Ahead of the NBA Draft, Boardroom learns the inside story of well-traveled phenom Jean Montero from the player himself and his coaches and mentors at Overtime Elite.
Of the 27 players who signed six-figure professional contracts to join OTE for its inaugural season to live, learn and play — including four- and five-star prospects expected to make it all the way to the Association — 18-year-old Dominican-born point guard Jean Montero will likely be the first player to reach the next level and enter the NBA.
Boardroom visited Overtime Elite’s facility in March to spend a day with the player and his coaches to discuss his journey to the pros, his experience with OTE, and proudly representing his native country.
Born on July 3, 2003 in the Domincan Republic’s capital of Santo Domingo, Montero made the tough decision to leave his family and his country to pursue his basketball dreams, playing first in Mexico before spending two years with Gran Canaria in Spain’s top-flight ACB, widely regarded as the No. 2 domestic league in global hoops after the NBA.
“Nobody in the world would leave their family at 13 years old just to play basketball around the world. At first, I was crying because I missed my family, missed hanging out with my friends,” Montero told Boardroom after a practice session. “But I understood that’s what I had to go through to be able to make it.”
Montero began to make a name for himself, making the Dominican Republic’s U-16 national team, playing against current NBA stars Jalen Green, Scottie Barnes, Evan Mobley, and Jalen Suggs in 2017. That was also the year in which his cousin Ricky passed away. The two were especially close; the painful loss gave Montero a higher motivation to push himself towards greatness.
“That year when he passed away, I was going 100% because I knew it would make him so proud of me,” he said, “being able to represent my country and represent my family because you’ve got the last name of your family on the back of your jersey.”
Montero first played for the Dominican Republic’s senior national team in 2019 and was subsequently signed to play in Spain before coming across Overtime’s radar ahead of its OTE program’s first year. He’d been identified by several pro scouts as, at a minimum, a future professional player internationally, and he eventually caught the eye of Brandon Williams, a former NBA executive hired by Overtime as OTE’s Executive Vice President and Head of Basketball Operations.
“Jean had established a reputation. A young player that plays beyond his years,” Williams told Boardroom. “Jean left what was comfortable for him, his friends, his family, and changed continents in order to chase his dream. What we saw were key components of really good NBA guards. Change of speeds, court vision, the ability to direct. And one of the most coveted skills is the ability to shoot it from deep.”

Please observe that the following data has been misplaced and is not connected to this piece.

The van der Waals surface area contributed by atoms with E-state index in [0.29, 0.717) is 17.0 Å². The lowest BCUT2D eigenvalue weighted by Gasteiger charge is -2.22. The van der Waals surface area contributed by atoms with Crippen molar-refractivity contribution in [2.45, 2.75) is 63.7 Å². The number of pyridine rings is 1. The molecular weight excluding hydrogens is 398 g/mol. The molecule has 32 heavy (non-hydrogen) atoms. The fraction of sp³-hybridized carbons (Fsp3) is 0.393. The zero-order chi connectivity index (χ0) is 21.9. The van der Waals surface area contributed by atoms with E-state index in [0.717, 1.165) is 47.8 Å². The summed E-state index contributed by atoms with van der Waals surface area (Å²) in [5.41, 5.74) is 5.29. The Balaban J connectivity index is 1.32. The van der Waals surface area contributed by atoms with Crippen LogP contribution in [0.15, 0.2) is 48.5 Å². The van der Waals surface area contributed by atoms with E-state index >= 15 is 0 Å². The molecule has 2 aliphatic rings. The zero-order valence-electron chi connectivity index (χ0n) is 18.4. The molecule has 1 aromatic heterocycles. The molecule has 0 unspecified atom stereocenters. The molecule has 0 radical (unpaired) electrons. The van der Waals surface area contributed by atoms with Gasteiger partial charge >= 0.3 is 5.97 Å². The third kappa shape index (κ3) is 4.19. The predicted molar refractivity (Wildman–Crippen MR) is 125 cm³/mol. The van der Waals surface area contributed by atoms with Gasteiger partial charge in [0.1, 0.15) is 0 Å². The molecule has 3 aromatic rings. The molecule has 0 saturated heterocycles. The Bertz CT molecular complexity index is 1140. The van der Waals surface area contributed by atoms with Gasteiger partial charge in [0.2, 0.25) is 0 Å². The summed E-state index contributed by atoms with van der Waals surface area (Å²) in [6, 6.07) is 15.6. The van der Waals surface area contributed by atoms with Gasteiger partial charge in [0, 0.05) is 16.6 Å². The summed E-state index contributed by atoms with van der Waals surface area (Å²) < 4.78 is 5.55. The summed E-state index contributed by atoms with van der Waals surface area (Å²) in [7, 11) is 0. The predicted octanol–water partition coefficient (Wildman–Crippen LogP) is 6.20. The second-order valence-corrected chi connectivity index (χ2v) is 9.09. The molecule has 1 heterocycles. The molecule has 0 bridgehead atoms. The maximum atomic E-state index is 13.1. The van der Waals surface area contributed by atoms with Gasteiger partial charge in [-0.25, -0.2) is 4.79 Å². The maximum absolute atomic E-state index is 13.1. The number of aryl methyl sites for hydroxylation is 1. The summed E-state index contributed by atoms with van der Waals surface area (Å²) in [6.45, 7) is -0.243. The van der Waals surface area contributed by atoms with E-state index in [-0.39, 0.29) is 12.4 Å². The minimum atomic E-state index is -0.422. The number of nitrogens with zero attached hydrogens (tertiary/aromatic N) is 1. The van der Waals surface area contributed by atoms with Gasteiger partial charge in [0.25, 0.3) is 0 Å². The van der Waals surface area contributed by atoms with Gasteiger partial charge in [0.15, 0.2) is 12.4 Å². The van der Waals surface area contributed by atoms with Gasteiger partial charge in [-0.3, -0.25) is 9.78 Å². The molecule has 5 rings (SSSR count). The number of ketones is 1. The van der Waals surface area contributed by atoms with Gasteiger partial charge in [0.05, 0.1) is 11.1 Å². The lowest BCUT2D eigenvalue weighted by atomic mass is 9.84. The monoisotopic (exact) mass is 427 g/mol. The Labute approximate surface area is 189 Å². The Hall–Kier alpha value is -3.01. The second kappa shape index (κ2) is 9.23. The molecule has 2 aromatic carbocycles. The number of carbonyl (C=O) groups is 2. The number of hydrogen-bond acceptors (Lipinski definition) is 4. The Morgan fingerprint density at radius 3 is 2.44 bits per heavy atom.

In convincing Montero to move from Spain to Atlanta to join OTE, Williams and his team tapped into his confidence to succeed on his own while receiving guidance at a top-notch facility from former NBA players and execs, including Overtime Elite, including Head Coach and Director of Player Development Kevin Ollie, who know what it takes to thrive at basketball’s highest level.
Montero liked how Overtime was able to come to him and his family and tell them exactly what they were looking for and why they wanted to work with him not just to help OTE win games, but to improve his skill-set for a long-haul career in the pros. That included improving his strength, building his knowledge of the game, his ability to inject pace into an office, and developing skills to play as a leader.
“When we signed Jean,” Williams said, “we all knew what we had was very likely our first NBA draft pick.”
While moving from Spain to the ATL means a major lifestyle change — it definitely helpe that Atlanta is just a three-hour plane ride from Santo Domingo so family could visit more easily — it was also an adjustment on the court from playing both with and against much older professional players to the teenagers that filled out OTE’s roster and competitive schedule. Williams wanted to see Montero command the floor and help four- and five-star prospects, some of whom could become NBA players, while managing personalities and defensive concepts.